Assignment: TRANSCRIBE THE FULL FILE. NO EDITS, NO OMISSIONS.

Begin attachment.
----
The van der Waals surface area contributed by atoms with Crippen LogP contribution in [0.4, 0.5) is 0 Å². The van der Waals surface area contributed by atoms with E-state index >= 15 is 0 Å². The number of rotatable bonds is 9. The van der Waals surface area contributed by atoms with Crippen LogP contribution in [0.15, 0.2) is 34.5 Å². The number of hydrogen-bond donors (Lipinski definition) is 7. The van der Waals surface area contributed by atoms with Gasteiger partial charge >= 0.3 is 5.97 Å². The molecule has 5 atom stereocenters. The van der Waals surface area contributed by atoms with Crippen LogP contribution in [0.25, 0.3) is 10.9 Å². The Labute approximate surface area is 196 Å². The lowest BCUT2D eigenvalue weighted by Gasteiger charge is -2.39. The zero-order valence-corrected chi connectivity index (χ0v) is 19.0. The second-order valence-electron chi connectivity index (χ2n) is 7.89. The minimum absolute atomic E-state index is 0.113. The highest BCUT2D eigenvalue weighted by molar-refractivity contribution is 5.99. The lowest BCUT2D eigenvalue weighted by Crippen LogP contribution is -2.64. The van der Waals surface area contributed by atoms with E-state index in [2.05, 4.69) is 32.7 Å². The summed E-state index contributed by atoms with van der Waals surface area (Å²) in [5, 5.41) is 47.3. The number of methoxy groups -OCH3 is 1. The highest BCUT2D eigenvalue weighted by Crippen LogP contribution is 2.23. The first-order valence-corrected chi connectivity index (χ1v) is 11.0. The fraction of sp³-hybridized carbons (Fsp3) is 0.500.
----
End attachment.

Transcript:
The van der Waals surface area contributed by atoms with Crippen LogP contribution in [0.4, 0.5) is 0 Å². The van der Waals surface area contributed by atoms with E-state index >= 15 is 0 Å². The number of rotatable bonds is 9. The van der Waals surface area contributed by atoms with Crippen LogP contribution in [0.15, 0.2) is 34.5 Å². The number of hydrogen-bond donors (Lipinski definition) is 7. The van der Waals surface area contributed by atoms with Gasteiger partial charge >= 0.3 is 5.97 Å². The molecule has 5 atom stereocenters. The van der Waals surface area contributed by atoms with Crippen LogP contribution in [0.25, 0.3) is 10.9 Å². The Labute approximate surface area is 196 Å². The lowest BCUT2D eigenvalue weighted by Gasteiger charge is -2.39. The zero-order valence-corrected chi connectivity index (χ0v) is 19.0. The second-order valence-electron chi connectivity index (χ2n) is 7.89. The minimum absolute atomic E-state index is 0.113. The highest BCUT2D eigenvalue weighted by molar-refractivity contribution is 5.99. The lowest BCUT2D eigenvalue weighted by Crippen LogP contribution is -2.64. The van der Waals surface area contributed by atoms with E-state index in [2.05, 4.69) is 32.7 Å². The summed E-state index contributed by atoms with van der Waals surface area (Å²) in [5, 5.41) is 47.3. The number of methoxy groups -OCH3 is 1. The highest BCUT2D eigenvalue weighted by Crippen LogP contribution is 2.23. The first-order valence-corrected chi connectivity index (χ1v) is 11.0. The fraction of sp³-hybridized carbons (Fsp3) is 0.500.